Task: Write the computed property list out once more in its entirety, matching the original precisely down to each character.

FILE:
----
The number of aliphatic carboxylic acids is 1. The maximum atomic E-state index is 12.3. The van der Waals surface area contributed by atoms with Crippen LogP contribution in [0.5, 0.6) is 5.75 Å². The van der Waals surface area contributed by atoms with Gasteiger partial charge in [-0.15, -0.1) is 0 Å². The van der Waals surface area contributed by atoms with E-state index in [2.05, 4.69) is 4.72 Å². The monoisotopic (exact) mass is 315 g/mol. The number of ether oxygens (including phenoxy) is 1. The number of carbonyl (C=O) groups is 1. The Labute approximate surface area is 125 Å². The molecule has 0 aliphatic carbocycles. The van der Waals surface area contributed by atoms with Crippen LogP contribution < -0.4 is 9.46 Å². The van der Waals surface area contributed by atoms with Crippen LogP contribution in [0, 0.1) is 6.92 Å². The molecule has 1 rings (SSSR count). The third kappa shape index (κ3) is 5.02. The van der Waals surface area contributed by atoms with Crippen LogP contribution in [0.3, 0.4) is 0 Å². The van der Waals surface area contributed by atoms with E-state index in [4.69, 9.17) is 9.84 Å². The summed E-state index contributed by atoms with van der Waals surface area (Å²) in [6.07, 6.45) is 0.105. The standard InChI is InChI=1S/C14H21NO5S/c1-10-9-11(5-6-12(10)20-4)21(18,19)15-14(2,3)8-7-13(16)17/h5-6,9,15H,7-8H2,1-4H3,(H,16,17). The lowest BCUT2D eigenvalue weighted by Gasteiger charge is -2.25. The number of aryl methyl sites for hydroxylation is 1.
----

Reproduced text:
The number of aliphatic carboxylic acids is 1. The maximum atomic E-state index is 12.3. The van der Waals surface area contributed by atoms with Crippen LogP contribution in [0.5, 0.6) is 5.75 Å². The van der Waals surface area contributed by atoms with Gasteiger partial charge in [-0.15, -0.1) is 0 Å². The van der Waals surface area contributed by atoms with E-state index in [2.05, 4.69) is 4.72 Å². The monoisotopic (exact) mass is 315 g/mol. The number of ether oxygens (including phenoxy) is 1. The number of carbonyl (C=O) groups is 1. The Labute approximate surface area is 125 Å². The molecule has 0 aliphatic carbocycles. The van der Waals surface area contributed by atoms with Crippen LogP contribution < -0.4 is 9.46 Å². The van der Waals surface area contributed by atoms with Crippen LogP contribution in [0, 0.1) is 6.92 Å². The molecule has 1 rings (SSSR count). The third kappa shape index (κ3) is 5.02. The van der Waals surface area contributed by atoms with Crippen LogP contribution in [0.3, 0.4) is 0 Å². The van der Waals surface area contributed by atoms with E-state index in [4.69, 9.17) is 9.84 Å². The summed E-state index contributed by atoms with van der Waals surface area (Å²) in [6.07, 6.45) is 0.105. The standard InChI is InChI=1S/C14H21NO5S/c1-10-9-11(5-6-12(10)20-4)21(18,19)15-14(2,3)8-7-13(16)17/h5-6,9,15H,7-8H2,1-4H3,(H,16,17). The lowest BCUT2D eigenvalue weighted by Gasteiger charge is -2.25. The number of aryl methyl sites for hydroxylation is 1.